Enter the Danger Zone and celebrate!

The team file out of the meeting room after another one of those retros. They have spent the last 2 hours bitching about the slow build, the slow PO feedback, not understanding the design and the constantly changing requirements. It’s all a bit like deja vu, they discussed all of those last week as well, and the week before.

They are exhausted and sapped of energy, and feel completely disempowered to change anything. And the cycle continues, retro after retro, knocking the team down.

It’s not a pretty picture, but all too common.

Let’s look at two simple things we can use to drag this team out of the doldrums!

Step 1: Squash problems immediately with the DANGER ZONE!

Always remember that you don’t have to (and shouldn’t) wait for the retrospective to discuss problems.

Tackle your problems right away, using a focused problem solving retro. Box off a small area on your board, or if you are not using a physical board, dedicate some wall space for this. Make sure wherever it is, it’s somewhere visible. Label it the ‘DANGER ZONE!’ (or something equally entertaining).

If anyone on the team has any concerns at all, they should write it on a suitably bright and scary looking post it and stick it in the danger zone.

Immediately after the next stand up (or sooner) hold a retro to tackle the issue. Make sure you produce clear actions for at least two people to work on the problem together. If this is an issue that’s blocking progress, then your team needs to focus on it.

Why wait to solve a problem that is blocking your ability to deliver?

Step 2: Celebrate!

Now you’re handling all of the problems in your focused problem solving retros, as the problems come up, you might notice that your normal retro is feeling a little empty, without all those things to moan about. So, let’s fill it up with something better.

Make this regular retro, what I call the cadence retrospective (regardless of whether you are running Sprints or Continuous Flow, this should run at a regular interval, or cadence). This retro should be entirely positive and focused on two key ideas:

  1. What went well, and how can we do more of it next time?
  2. Celebrating our successes!

The first part should be like many retros, brainstorm on the question and discuss the points raised. The difference, no problems can be discussed at all. If you have problems, then hold a specific problem solving retro (see above) to discuss the matter.

The second part, is to make sure you all celebrate your successes. I like to use an exercise I love from Norm Kerth’s book Project Retrospectives, “Offer Appreciations”.

To do this, have the group sit in a circle, then an individual can offer an appreciation to someone else or the entire group. The one(s) receiving the appreciation can either be silent or say “Thank you” they can’t say “Ahhh! Just doing my job!” etc. There are far more details in the book which I thoroughly recommend!

Lastly, bring food, and make the occasion fun!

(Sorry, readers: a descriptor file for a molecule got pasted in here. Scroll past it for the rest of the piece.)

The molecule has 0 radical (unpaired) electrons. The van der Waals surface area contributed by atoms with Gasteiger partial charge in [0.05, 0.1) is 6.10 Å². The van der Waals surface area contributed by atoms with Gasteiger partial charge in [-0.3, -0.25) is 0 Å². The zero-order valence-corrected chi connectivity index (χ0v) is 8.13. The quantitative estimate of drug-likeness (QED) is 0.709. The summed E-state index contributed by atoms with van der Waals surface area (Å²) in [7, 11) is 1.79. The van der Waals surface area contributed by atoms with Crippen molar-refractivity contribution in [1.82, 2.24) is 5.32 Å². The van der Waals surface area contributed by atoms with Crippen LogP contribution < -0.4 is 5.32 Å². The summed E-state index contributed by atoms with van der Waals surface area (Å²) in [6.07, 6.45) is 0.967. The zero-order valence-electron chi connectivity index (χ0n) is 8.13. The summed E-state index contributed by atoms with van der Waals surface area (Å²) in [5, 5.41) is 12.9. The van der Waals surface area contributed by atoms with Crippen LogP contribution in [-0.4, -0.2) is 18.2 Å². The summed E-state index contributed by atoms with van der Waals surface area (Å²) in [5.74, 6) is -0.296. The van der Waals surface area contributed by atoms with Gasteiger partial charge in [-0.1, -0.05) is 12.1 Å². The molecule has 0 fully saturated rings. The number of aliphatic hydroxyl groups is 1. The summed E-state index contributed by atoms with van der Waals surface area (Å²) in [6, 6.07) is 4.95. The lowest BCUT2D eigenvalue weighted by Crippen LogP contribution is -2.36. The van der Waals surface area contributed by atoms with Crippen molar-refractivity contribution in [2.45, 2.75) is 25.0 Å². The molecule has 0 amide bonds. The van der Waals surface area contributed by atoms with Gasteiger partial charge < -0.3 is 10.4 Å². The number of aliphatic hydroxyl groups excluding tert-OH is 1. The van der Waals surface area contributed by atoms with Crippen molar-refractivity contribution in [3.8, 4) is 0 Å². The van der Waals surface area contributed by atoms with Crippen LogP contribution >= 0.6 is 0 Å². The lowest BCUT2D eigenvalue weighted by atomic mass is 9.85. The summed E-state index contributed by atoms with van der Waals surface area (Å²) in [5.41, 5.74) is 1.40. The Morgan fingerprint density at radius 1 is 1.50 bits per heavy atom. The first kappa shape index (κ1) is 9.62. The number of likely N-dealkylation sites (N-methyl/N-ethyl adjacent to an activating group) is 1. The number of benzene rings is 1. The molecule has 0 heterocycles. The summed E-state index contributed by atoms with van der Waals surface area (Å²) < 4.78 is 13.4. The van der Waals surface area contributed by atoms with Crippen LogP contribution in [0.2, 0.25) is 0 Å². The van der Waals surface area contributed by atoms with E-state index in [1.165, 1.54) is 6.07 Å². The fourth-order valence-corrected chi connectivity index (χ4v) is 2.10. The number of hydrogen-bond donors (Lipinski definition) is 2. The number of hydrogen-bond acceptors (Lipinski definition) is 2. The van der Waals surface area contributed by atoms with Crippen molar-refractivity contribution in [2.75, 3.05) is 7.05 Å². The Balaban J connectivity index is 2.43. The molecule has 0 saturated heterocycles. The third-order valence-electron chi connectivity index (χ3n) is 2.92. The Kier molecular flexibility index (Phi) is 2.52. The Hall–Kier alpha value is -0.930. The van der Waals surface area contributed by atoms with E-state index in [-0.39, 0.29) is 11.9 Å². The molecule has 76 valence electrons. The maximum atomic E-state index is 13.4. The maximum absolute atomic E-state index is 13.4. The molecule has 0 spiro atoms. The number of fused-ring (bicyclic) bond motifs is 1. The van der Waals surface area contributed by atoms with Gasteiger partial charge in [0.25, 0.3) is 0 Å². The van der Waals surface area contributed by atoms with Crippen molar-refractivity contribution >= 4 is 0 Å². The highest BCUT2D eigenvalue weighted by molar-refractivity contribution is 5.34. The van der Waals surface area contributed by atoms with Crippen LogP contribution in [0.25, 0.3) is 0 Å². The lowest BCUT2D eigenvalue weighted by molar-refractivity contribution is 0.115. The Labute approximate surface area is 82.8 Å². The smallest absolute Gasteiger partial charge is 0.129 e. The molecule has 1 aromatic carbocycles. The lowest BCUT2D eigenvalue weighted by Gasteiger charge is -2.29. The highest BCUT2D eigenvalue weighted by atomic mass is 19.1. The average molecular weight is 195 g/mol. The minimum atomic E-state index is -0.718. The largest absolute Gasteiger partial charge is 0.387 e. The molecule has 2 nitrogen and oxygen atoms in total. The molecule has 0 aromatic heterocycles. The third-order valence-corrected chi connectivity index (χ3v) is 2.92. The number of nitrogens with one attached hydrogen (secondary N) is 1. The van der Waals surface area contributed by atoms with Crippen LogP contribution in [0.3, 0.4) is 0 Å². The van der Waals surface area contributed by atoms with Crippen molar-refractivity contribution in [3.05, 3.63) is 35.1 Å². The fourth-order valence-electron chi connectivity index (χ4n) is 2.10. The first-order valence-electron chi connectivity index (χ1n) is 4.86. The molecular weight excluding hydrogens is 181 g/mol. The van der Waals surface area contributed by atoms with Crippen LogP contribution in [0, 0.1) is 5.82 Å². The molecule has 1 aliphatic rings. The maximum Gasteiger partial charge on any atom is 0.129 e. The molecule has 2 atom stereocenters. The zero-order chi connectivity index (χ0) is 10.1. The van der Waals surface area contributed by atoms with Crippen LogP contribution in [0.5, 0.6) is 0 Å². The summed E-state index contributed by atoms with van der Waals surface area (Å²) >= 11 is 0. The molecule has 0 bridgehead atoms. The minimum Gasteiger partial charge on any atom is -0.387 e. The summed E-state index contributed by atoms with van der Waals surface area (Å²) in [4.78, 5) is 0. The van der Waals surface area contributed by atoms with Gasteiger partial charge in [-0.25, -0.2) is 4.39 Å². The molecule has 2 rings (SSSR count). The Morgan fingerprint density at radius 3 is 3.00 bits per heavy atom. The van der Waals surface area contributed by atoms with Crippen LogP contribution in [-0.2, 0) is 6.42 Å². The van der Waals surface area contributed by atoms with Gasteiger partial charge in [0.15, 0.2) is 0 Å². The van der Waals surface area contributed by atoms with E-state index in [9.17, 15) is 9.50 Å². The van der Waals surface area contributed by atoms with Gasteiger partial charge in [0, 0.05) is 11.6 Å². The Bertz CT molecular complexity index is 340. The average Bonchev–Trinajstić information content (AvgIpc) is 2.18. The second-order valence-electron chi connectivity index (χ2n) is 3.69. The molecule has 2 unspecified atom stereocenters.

But wait! What if we have actually screwed up!?

What if we have failed? How could there be anything to celebrate?

What did you learn? Did you not learn anything? Did nothing work at all? Rarely is it so bad, that you didn’t deliver anything and didn't learn anything. If you are having regular focused problem solving retros then you will have a lot of learning to celebrate, which is after all, something that always moves you closer to your goal.

So, let’s go back to the team we visited at the start and see how they might apply these practices, even when times are tough.

They have just come to the end of a tough two week sprint, they haven’t delivered what they planned. The regular problem solving retros throughout the sprint helped them identify and resolve a number of issues as they came up, but they weren’t able to ship what they had wanted.

Though, they had learnt a number of things:

  1. They needed to focus on tackling defects and technical debt as it was making it too hard for them to make changes.
  2. They needed to improve the speed of their build.
  3. They needed to get quicker feedback from their product owner to help them move forwards quicker.

They discussed these issues as they came up, and agreed actions and changes that have already been implemented.

The team ate lunch together and then went straight into their afternoon positive retrospective. They kicked off with a brainstorm on what went well. Deciding they would pair more next sprint as they really reduced their defect count this time around.

They had a small break (with donuts and other tasty morsels) and then the Offer Appreciations exercise. They worked their way round the group until everyone had received an appreciation from someone, the energy in the room was palpable.

At the end of the day, they cracked open the company fridge and had some pizza and beer in the office before heading home feeling awesome and ready to tackle the challenges of the next sprint.

What do you think? Have you tried positive retrospectives in your organisation? Let me know!